Dine and dandy From Sunday, Feb. 24, to Sunday, March 3, Santa Fe’s winter dining scene bustles with more activity than usual. During those eight days, the local food-service industry takes part in the fourth annual Santa Fe Restaurant Week. This year, more than 50 local restaurants showcase their talents, offering prix fixe dinners in a number of price ranges: $25 for two people and $20, $30, or $40 per person. Plenty of participating restaurants also offer à la carte lunch specials during the week. From the family-friendly Cowgirl BBQ to more upscale white-linen joints like The Compound, there’s something for every palate and every wallet size. Along with special dinners and lunch items, Santa Fe Restaurant Week offers the culinarily curious a bevy of classes and special events, such as “How to Make Fresh Pasta” with chef Andrew Cooper of Terra Restaurant at Four Seasons Rancho Encantado and “The ABC’s of Sake: Seminar and Tasting” with certified sake specialist Ayame Fukuda at Shohko Café. Anasazi Restaurant’s new chef, Juan Bochenski, presents a workshop titled “The Art of Making Empanadas,” and some of Santa Fe’s best bartenders offer a roving class called “Raising the Bar: Cocktail Crafting from the Masters.” To get in on Santa Fe Restaurant Week’s prix fixe meals, head to http://santafe.nmrestaurantweek.com and find the list of participating restaurants. Call the restaurants directly to make reservations. To get tickets for special classes and seminars, click the “events” link on the website’s home page. Events sell out fast, so hurry! You can also register online to be entered in drawings for prizes, such as gift certificates from local restaurants. For information, call 847-3333. If you can’t be in Santa Fe for Restaurant Week, don’t worry. Taos holds its Restaurant Week March 3 to 10, and Albuquerque’s dining spots get hopping March 10 to 17. You can register for classes and check out restaurant specials in these cities by visiting www.nmrestaurantweek.com. And keep this in mind: according to the latest Bureau of Labor Statistics and U.S. Census Bureau data compiled by the National Restaurant Association, restaurant jobs account for 10 percent of New Mexico’s workforce, and every dollar you spend in New Mexico’s restaurants generates an extra 71 cents in sales for the state. More sales, more business. More business, more jobs. While you’re feeding your belly, you’re also feeding the economy. You’re a job creator simply by digesting! — Rob DeWalt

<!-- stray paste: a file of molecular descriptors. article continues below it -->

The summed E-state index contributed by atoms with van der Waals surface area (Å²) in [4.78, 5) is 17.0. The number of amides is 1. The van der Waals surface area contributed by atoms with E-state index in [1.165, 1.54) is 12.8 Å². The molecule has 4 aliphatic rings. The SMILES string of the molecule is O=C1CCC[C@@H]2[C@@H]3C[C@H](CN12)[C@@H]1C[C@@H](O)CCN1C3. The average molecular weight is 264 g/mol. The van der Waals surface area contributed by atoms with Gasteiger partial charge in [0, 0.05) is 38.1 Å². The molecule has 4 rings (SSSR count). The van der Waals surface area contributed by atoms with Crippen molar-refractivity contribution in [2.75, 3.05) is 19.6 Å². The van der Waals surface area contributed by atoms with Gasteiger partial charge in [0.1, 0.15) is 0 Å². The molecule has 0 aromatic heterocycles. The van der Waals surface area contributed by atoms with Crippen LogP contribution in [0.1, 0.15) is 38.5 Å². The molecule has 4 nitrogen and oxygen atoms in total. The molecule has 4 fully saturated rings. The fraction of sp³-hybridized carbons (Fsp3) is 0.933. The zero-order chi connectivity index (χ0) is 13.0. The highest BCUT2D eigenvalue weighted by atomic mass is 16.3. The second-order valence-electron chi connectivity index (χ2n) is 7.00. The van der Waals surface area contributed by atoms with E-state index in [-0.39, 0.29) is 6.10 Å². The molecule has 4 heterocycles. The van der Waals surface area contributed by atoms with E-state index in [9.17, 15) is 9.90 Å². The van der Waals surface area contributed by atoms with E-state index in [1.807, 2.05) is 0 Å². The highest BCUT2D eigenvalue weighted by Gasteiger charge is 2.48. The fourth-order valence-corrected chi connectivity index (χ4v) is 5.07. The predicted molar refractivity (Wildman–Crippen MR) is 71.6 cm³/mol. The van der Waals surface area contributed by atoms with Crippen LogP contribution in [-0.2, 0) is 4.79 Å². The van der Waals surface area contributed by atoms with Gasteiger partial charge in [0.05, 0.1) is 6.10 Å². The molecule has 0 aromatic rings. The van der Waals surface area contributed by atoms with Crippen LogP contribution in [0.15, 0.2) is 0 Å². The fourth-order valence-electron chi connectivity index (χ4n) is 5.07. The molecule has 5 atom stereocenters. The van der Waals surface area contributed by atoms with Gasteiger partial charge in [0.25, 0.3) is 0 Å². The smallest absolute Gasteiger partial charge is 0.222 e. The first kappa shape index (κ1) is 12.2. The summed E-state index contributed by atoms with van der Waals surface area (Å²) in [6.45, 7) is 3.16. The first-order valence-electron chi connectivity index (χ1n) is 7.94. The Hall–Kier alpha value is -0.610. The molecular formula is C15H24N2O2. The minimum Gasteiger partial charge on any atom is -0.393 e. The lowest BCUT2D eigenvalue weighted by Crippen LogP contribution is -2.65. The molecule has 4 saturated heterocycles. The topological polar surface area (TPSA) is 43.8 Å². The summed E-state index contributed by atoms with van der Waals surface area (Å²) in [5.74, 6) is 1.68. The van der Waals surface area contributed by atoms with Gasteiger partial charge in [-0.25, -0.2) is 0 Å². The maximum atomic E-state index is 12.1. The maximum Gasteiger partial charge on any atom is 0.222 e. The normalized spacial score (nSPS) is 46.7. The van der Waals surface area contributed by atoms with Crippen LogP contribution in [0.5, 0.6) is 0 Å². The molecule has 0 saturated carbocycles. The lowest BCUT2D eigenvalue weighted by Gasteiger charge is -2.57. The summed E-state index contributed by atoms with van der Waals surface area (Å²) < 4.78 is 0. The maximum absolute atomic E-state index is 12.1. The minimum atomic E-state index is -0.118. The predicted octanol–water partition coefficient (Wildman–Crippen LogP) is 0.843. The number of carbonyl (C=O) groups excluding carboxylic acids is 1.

on the practice of calligraphy as a spiritual art form at this special demonstration, co-presented with the One Drop Zen Community of Whidbey Island,Washington.

The Roshi’s books and the calligraphies created during the evening will be available for purchase. Simultaneous translation and video-cast provided.

107 W Palace Ave. On the Plaza in Santa Fe 505 476-5072 • nmartmuseum.org

1 1 0 D O N G A S PA R , S A N TA F E

Zen Master and Calligrapher Shodo Harada Roshi will share his teachings

B A B E T T E S F. C O M

Tuesday, February 26, 2013 6:00 to 8:00 p.m. St. Francis Auditorium New Mexico Museum of Art $5 at the door

(505) 989-3435

Special Presentation An Evening with Zen Master & Calligrapher

The MASTERS Program

Early College Charter High School is accepting applications for Fall 2013 sophomores and juniors only.

Lottery Drawing on March 5, 2013 Applications (see website) due by 4 PM Friday, March 1 We are a caring community of learners with an emphasis on excellence. Our program combines high school and college courses in a dual-credit program and we focus on rigorous academics and high standards. Support is always available from teachers and tutors. STEM is emphasized, as is service to the community.

www.themastersprogram.net (505) 428-7320 PASATIEMPO

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tonight . february 22, 2013 . 5-7pm

L a s t F r i d ay a r t Wa L k In Santa Fe’s Vibrant Railyard Arts District tonight . july 30 . 2010 . 5-7pm last friday every month

charLotte jackson Fine art Ronald Davis, Pixel Dust Renderings 2012

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WiLLiam james david keLLy richard siegaL charLotte jackson

READ ST.

WAREHouSE 21

james keLLy contemPorary The Art of Renewal: Group Show of Gallery Artists

LeWaLLen gaLLeries Winter Group Show

tai gaLLery Japanese Bamboo Art

david richard gaLLery Judy Chicago, Woven & Stitched June Wayne, The Tapestries

cAmIno DE lA FAmIlIA

WiLLiam siegaL gaLLery Gallery Artists

zane bennett

zane bennett contemPorary art David Nakabayashi, Presentiment

Join us at SITE Santa Fe for our new season featuring a suite of contemporary art exhibitions that explore that california State of mind.... Tonight: Public Opening 5-7pm State of Mind: New California Art Circa 1970 Mungo Thomson: Time, People, Money, Crickets Linda Mary Montano: Always Creative Featuring a performance by Linda Montano 12-7 pm, Singing My Heart Out image: Robert kinmont, 8 Natural Handstands (detail)1969/2009, nine silver gelatin prints, each: 8 x 8 in. photo: Joerg lohse, Image courtesy Alexander and Bonin, ny